2001: 3 of 18 (Justin Mapp, Eddie Johnson, Chad Marshall)
2003: 4 of 20 (Jonathan Spector, Eddie Gaven, Freddy Adu, Danny Szetela)
2005: 2 of 20 (Jozy Altidore, Omar Gonzalez)2
2007: 2 of 21 (Brek Shea, Greg Garza)
2009: 2 of 21 (Luis Gil, Juan Agudelo)
In total, just 13 out of the 100 players went on to win a cap with the full national team.3 And many of those players — most of them, in fact — never made significant contributions to the USMNT. That’s not great!
But then I started looking around at other countries. Most nations have a similar sub-Mendoza batting average with U17-to-senior-team success. It’s rare for five players from the same U-17 World Cup squad to reach the senior team. Two or three is much closer to the standard number, even for the best teams in the world with the strongest youth-development programs. It would appear that 16 or 17 years old is simply too young to make any meaningful predictions about a player’s future. A list of the U-17 Golden Ball winners further proves this point. In order, from 1999 to 2013: Landon Donovan, Florent Sinama Pongolle, Cesc Fàbregas, Anderson, Toni Kroos, Sani Emmanuel, Julio Gómez, Kelechi Iheanacho. Some hits, some misses.
In terms of sheer numbers, the American system hasn’t been that far behind the strongest countries in the world. If anything, more U.S. U-17ers end up with the senior squad, which might be a reflection of the lack of depth at the age level. There are fewer good 17-year-olds in the U.S. than, say, Spain, which means there are fewer 17-year-olds who didn’t make the World Cup roster who could conceivably improve more than their World Cup peers. Where the U.S. does lack, however, is quality. Here’s a brief look at some of the players from four countries who appeared in the U-17s:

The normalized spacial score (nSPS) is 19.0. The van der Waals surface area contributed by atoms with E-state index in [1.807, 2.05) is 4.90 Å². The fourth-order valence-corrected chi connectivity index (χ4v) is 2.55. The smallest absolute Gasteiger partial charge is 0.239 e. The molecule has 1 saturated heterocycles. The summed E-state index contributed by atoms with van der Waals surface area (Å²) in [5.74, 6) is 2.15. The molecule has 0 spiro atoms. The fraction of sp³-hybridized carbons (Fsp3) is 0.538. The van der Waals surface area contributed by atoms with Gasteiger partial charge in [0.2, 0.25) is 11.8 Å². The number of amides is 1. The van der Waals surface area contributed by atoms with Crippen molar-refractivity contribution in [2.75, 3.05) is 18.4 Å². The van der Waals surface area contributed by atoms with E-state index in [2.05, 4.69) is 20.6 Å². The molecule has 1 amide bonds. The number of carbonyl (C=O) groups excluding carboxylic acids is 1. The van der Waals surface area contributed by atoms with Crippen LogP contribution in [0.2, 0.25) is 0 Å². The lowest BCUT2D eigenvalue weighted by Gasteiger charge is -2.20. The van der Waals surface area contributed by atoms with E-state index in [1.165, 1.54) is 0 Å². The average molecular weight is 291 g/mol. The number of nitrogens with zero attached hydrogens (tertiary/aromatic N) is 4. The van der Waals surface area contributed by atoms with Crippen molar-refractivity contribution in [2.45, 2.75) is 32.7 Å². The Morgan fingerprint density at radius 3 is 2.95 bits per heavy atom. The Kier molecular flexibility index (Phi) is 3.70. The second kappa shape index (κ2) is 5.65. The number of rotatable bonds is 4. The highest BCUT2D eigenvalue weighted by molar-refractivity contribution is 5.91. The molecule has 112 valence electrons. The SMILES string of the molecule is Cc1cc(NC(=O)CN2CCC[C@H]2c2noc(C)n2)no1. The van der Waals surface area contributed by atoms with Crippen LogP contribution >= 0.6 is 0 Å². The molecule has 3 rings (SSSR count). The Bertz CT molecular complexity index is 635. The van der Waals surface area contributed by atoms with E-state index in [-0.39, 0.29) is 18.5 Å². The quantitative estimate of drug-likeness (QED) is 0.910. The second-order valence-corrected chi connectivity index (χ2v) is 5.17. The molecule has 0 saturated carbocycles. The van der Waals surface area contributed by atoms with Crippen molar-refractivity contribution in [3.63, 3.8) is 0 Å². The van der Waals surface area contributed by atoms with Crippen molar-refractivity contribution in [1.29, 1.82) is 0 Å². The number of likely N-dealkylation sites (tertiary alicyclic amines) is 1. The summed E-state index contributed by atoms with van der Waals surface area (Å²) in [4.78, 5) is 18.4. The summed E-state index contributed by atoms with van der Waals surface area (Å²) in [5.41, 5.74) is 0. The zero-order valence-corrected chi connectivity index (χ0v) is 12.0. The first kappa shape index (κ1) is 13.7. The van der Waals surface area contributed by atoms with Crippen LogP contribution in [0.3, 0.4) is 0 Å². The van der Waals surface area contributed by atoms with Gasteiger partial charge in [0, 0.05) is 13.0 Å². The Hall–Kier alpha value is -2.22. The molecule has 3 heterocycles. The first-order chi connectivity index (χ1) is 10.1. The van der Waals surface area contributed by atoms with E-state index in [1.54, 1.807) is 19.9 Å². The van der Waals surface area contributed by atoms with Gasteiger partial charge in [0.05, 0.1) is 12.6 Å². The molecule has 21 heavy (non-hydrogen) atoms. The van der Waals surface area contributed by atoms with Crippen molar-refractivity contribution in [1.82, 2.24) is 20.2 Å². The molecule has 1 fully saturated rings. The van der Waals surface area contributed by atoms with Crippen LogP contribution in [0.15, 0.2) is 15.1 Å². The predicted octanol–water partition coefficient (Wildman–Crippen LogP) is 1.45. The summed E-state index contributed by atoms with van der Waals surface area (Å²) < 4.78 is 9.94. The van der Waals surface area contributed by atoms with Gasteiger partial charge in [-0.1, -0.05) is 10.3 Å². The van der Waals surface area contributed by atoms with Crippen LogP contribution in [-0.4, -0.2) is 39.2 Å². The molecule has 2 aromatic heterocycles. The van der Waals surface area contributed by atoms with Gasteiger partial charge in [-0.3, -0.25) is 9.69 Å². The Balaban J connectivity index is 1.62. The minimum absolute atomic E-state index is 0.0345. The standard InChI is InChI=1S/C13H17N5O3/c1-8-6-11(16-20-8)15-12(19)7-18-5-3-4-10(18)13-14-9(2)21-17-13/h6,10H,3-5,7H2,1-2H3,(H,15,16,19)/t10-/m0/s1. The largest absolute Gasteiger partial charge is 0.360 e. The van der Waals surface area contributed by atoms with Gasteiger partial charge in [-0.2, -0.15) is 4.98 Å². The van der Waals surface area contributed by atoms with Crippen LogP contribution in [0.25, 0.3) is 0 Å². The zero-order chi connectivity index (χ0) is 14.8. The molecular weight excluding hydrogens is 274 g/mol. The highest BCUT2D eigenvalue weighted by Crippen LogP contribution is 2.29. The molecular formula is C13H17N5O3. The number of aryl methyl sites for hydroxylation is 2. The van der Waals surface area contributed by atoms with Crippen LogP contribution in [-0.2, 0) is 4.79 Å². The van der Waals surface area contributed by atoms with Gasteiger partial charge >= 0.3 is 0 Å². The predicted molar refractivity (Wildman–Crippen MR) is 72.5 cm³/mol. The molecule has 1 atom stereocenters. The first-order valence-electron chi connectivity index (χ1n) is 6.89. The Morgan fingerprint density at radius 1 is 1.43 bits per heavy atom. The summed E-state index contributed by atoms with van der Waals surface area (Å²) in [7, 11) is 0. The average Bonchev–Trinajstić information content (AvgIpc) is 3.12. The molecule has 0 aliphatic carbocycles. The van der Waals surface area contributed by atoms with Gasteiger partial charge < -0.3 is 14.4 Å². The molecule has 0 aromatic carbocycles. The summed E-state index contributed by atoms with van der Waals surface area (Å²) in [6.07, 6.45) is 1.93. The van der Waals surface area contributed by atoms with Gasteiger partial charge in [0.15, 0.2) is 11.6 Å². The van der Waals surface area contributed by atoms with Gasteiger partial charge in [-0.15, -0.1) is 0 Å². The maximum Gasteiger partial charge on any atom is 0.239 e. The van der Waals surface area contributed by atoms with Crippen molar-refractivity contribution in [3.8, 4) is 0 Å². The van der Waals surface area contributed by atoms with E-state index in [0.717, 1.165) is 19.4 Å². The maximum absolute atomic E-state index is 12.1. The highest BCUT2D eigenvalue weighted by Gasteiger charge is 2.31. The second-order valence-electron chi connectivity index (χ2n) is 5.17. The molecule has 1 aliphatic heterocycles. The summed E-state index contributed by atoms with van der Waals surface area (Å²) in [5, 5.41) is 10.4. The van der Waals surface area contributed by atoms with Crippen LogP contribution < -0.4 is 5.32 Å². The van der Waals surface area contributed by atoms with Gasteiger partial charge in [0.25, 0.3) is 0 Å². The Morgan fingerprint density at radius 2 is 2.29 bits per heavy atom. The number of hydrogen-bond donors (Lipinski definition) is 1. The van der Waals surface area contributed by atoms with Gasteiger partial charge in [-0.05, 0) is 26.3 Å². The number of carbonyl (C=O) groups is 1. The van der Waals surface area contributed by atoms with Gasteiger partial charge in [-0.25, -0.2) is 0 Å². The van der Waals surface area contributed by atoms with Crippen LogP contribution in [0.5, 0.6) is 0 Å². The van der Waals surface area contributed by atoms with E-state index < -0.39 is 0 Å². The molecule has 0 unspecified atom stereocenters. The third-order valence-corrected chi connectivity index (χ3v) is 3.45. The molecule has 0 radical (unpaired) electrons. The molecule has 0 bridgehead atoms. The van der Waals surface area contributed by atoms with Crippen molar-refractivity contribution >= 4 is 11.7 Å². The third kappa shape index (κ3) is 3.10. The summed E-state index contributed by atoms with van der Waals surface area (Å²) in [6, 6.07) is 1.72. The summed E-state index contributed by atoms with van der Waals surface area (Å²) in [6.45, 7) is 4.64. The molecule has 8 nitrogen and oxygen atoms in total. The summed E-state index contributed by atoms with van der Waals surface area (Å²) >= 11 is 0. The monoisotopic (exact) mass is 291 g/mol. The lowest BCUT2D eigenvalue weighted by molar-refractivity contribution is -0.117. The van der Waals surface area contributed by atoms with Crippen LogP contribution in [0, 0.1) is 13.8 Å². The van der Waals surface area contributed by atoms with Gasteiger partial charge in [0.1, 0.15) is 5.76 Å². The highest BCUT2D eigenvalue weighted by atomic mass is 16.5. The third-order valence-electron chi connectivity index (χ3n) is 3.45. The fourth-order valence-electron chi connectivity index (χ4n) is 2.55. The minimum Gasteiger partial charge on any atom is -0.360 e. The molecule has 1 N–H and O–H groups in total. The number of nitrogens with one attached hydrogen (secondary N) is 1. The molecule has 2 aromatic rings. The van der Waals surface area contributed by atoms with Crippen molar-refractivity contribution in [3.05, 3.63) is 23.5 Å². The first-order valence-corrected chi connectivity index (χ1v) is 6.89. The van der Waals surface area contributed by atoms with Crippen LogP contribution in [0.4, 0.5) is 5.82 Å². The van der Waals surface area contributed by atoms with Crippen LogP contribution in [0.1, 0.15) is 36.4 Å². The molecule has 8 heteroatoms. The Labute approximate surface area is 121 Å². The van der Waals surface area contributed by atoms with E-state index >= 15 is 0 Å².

Spain 2001: Andrés Iniesta, Fernando Torres
Spain 2003: David Silva, Cesc Fàbregas
Mexico 2005: Giovani Dos Santos, Carlos Vela, Efraín Juárez
Mexico 2009: Diego Reyes
Brazil 2005: Marcelo
Brazil 2009: Neymar, Philippe Coutinho
Germany 2007: Toni Kroos
Germany 2009: Mario Götze
Compare that with the players from the U.S., and you start to see the issue. Brazil, Germany, Mexico, and Spain all had front-line starters come through their U-17 program and make an impact at the World Cup. The Americans, not so much. The red, white, and blue have never produced a world-class player from the youth ranks.4 But as the team has shown at the Nike Friendlies or at World Cups past, it’s not far behind the likes of Brazil and Germany at the U-17 level. So it’s hard not to wonder what might happen to these kids were they wearing Spain jerseys and not the U.S. crest. Maybe Wright will change that, but odds are he won’t. Even for the best countries in the world, developing teenagers is an art, not a science — some combination of skill, mental fortitude, and luck. The U.S. has largely fared worse than we should expect.
That needs to start changing soon. And there’s hope that it is, slowly, with a renewed focus on the U.S. Development Academy and more players going to Europe where training is still better. Williams says somewhere between 10 and 14 of the players on his World Cup roster will sign professional contracts, a dramatic improvement from a decade or two ago. “[Development is ahead of where it was by] leaps and bounds,” said Vagenas, who had six appearances with the U.S. U-23 squad and three with the national team. “It’s not even recognizable at this point compared to what it was.”
For U.S. Soccer, that couldn’t come fast enough. Because here’s the truth: If you’re relying on your U-17 to show the strength of your future senior national team, you’re a fool. But if you’re not producing a couple of key cogs with each cycle, you’re falling behind.